We’ve partnered with our friends at global photography site Feature Shoot to spotlight some of the most compelling images in our Offset collection. This week, we view the rare beauty of an annular solar eclipse.
When Tokyo-based nature photographer Martin Bailey first learned of the May 21 annular solar eclipse in 2012, he knew he had to capture it through his 600mm lens. Using a 2X extender to achieve an increased focal length of 1200mm, Bailey documented the sun and moon as they passed through their ephemeral stages within a time span of approximately five minutes.
An annular eclipse results from the moon’s passage between our planet and the sun. Because the moon is in the New Moon phase — meaning that the sun is illuminating only the surface that faces away from Earth — it appears as a black orb that obscures the rays of the sun. And because it’s not a total eclipse, the moon in an annular eclipse will appear smaller than the sun, leaving a single luminous ring around its circumference, called the annulus. Depending on where in the globe we stand, these eclipses may be anywhere from extremely obvious to invisible.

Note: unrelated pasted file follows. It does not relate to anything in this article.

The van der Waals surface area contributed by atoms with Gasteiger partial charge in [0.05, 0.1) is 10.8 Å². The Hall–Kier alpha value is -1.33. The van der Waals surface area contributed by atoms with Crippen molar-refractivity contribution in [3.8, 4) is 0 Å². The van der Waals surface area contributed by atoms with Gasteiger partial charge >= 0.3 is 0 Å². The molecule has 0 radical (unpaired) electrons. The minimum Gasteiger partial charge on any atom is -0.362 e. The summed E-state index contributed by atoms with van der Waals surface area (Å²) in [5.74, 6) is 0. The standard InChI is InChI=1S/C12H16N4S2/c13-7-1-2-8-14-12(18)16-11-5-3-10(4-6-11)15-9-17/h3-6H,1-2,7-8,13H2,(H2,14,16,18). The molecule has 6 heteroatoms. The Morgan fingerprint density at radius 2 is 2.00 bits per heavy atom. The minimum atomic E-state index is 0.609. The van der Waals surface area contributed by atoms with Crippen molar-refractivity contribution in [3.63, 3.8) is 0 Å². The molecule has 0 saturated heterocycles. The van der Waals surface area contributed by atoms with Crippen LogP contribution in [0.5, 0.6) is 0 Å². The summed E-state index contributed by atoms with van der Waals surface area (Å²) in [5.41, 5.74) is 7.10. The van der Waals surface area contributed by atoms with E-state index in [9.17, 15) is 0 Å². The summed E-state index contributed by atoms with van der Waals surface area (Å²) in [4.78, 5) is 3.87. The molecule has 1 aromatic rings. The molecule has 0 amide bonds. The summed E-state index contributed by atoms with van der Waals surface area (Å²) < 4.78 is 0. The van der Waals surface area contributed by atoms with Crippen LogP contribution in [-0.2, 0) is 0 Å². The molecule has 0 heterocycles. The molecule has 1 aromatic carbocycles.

The May 2012 annular eclipse could be seen throughout the majority of the Asian continent, and Bailey observed it from the balcony of his own apartment in Japan. His focus, he explains, was less on the scientific aspects of the event and more on the elusive beauty of the rare happening. The next annular eclipse will not appear over Tokyo for more than a century.
Scroll on to view more of Martin Bailey’s annual-eclipse images from the Offset collection.
Offset artists are visual storytellers with a deep passion for their craft. Images in the Offset collection are gathered from world-class and award-winning assignment photographers, illustrators, and agencies, with a focus on unique content with narrative, authentic, and sophisticated qualities.
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